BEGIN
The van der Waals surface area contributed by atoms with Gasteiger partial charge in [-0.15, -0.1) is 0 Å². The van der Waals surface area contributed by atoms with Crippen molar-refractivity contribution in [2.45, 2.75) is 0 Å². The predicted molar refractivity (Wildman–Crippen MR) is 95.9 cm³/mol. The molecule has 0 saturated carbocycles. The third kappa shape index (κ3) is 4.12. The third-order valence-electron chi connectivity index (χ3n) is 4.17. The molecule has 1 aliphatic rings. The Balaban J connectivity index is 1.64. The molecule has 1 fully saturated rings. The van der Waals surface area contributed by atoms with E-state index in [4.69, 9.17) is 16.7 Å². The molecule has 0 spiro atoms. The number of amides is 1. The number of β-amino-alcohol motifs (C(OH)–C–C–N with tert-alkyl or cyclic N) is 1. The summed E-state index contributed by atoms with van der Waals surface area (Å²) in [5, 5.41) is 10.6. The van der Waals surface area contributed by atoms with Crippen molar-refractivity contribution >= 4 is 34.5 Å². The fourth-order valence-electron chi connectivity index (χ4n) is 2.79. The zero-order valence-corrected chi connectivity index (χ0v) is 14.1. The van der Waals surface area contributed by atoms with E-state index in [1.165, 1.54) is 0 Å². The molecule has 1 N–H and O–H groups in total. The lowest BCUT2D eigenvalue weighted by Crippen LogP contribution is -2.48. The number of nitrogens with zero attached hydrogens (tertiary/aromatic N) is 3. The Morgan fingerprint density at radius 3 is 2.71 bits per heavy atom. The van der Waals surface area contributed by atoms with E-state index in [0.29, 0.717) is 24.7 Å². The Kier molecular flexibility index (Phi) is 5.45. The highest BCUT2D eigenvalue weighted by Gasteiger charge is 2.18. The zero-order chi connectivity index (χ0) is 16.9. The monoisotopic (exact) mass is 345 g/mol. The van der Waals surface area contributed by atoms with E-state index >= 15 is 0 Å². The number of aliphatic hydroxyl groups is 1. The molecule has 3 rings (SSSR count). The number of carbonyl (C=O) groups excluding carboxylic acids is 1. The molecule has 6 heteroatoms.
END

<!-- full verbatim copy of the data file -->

The van der Waals surface area contributed by atoms with Gasteiger partial charge in [-0.15, -0.1) is 0 Å². The van der Waals surface area contributed by atoms with Crippen molar-refractivity contribution in [2.45, 2.75) is 0 Å². The predicted molar refractivity (Wildman–Crippen MR) is 95.9 cm³/mol. The molecule has 0 saturated carbocycles. The third kappa shape index (κ3) is 4.12. The third-order valence-electron chi connectivity index (χ3n) is 4.17. The molecule has 1 aliphatic rings. The Balaban J connectivity index is 1.64. The molecule has 1 fully saturated rings. The van der Waals surface area contributed by atoms with E-state index in [4.69, 9.17) is 16.7 Å². The molecule has 0 spiro atoms. The number of amides is 1. The number of β-amino-alcohol motifs (C(OH)–C–C–N with tert-alkyl or cyclic N) is 1. The summed E-state index contributed by atoms with van der Waals surface area (Å²) in [5, 5.41) is 10.6. The van der Waals surface area contributed by atoms with Crippen molar-refractivity contribution >= 4 is 34.5 Å². The fourth-order valence-electron chi connectivity index (χ4n) is 2.79. The zero-order valence-corrected chi connectivity index (χ0v) is 14.1. The van der Waals surface area contributed by atoms with E-state index in [1.165, 1.54) is 0 Å². The molecule has 1 N–H and O–H groups in total. The lowest BCUT2D eigenvalue weighted by Crippen LogP contribution is -2.48. The number of nitrogens with zero attached hydrogens (tertiary/aromatic N) is 3. The Morgan fingerprint density at radius 3 is 2.71 bits per heavy atom. The van der Waals surface area contributed by atoms with E-state index in [0.29, 0.717) is 24.7 Å². The Kier molecular flexibility index (Phi) is 5.45. The highest BCUT2D eigenvalue weighted by Gasteiger charge is 2.18. The zero-order chi connectivity index (χ0) is 16.9. The monoisotopic (exact) mass is 345 g/mol. The van der Waals surface area contributed by atoms with E-state index >= 15 is 0 Å². The number of aliphatic hydroxyl groups is 1. The molecule has 3 rings (SSSR count). The number of carbonyl (C=O) groups excluding carboxylic acids is 1. The molecule has 6 heteroatoms.